After a number of months of quiet shopping, Bookish.com has been acquired by Zola Books, in a cash deal for a sum that is not being disclosed. Zola founder Joe Regal says, “we still had to pay what for us is an awful lot of cash, bearing in mind we are still a startup” (which has itself raised $5.1 million so far). Approximately half of the Bookish staff (9 to 12 people) will be retained by Zola, though that integration has not been finalized, and Bookish ceo Ardy Khazaei “will not be joining the integrated team” though Zola “hopes he’ll consult.”
Backed by at least $10 million to $20 million in funding from its three partners — Penguin, Simon & Schuster, and Hachette Book Group — Bookish took years, and went through three ceos, before launching in February 2013, along the way figuring in the ebook pricing investigations as “Project Muse.” While unremarkable to most outside observers, Bookish is attracting 300,000 to 400,000 unique visitors a month according to Zola — exponentially more than Zola’s own site, which is currently “focused more on reading apps and building app engagement.” Regal notes that Bookish has “invested a lot of money” in their recommendation technology, and “it is very expensive to build that tech, no matter what.”
Zola spokesperson Lynda Radosevich says that “Bookish has great editorial and recommendation technology” and Zola intends to expand the API that provides other sites and services access to their database of book data. In the announcement, Regal says “Zola and Bookish share a vision of a richer reader experience, connecting readers to their favorite books, authors, tastemakers they trust, and of course to other readers.” He indicates one reason Zola prevailed as the acquirer is their commitment to continue Bookish as a consumer-facing site. HBG ceo Michael Pietsch amplifies that in the release, “We are very pleased to have found a new owner for the site whose goals and interests are so closely aligned with the Bookish mission. With Zola’s support and direction, the site we created, and which Bookish CEO Ardy Khazaei successfully brought to market, will continue to provide superb book recommendations and editorial content for the devoted and casual reader alike.”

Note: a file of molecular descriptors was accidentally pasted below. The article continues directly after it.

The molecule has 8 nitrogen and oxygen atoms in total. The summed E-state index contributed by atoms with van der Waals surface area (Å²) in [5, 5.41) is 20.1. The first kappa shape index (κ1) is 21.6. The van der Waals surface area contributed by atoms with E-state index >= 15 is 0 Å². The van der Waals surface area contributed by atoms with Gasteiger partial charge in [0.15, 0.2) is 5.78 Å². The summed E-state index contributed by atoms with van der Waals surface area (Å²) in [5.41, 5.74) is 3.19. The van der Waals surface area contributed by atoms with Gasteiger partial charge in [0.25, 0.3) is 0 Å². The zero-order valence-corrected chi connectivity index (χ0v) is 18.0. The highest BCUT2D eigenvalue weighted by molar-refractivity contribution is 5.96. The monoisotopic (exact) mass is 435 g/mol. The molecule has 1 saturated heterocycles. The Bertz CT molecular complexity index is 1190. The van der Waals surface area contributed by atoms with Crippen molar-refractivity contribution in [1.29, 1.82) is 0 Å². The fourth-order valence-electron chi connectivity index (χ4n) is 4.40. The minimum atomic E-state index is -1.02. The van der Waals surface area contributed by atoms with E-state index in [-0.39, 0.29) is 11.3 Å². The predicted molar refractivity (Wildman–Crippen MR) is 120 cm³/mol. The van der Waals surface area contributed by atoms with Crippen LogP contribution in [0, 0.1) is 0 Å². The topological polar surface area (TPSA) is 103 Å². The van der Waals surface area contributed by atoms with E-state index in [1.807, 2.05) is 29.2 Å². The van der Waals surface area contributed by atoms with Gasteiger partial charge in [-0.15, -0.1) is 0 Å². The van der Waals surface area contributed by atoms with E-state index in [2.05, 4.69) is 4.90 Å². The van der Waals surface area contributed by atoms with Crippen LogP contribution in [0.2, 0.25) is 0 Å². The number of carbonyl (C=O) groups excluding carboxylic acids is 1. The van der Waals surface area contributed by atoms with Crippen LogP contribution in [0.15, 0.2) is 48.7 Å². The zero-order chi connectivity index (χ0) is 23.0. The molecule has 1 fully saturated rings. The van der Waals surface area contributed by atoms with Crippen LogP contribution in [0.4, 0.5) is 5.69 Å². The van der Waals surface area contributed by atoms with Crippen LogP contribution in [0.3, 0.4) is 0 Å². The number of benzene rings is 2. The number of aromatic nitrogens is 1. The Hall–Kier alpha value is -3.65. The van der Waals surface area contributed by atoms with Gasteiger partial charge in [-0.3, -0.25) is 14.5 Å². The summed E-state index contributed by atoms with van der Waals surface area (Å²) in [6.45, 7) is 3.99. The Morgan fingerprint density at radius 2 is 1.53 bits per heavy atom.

Zola takes over Bookish’s existing content contracts with the founding publisher partners, and will continue Bookish’s relationships with Baker & Taylor and USA Today for now. Regal says “we do think there will be some integration” between Bookish and Zola eventually but they “definitely will keep it as is for a period of months.” Zola itself is still in beta, and their immediate focus is the refinement of their iOS reader app. “Our reader is going to evolve significantly in the next month,” Regal said, after which they will “make it an option, or the option,” for Bookish visitors. He notes that over the longer term they will “have to figure out what were going to do with print [book sales] and Baker & Taylor in the long run,” pointing to the significant metadata issues posed by trying to sell both print and digital catalogs.
Ironically, though Penguin was one of the founders of Bookish, Penguin Random House is the only one of the largest publishers that does not have a business relationship with Zola so far. So Zola will sell their ebooks via Bookish, but still does not do so yet via their own site and reader. “We know that we’re on their roadmap,” Regal said, and “I would be pushing harder if we were closer to coming out of beta,” which will happen before the end of 2014.
More broadly, “the vision is unchanged” for Zola’s large and ambitious goals, even though the start-up has taken longer to get there than Regal once hoped. “The early Zola tried to do literally ten products at once,” he reflects, “and maybe that wasn’t the best approach.” But Regal says that their experiments so far have ratified “that there are certain things in place that will drive our numbers.”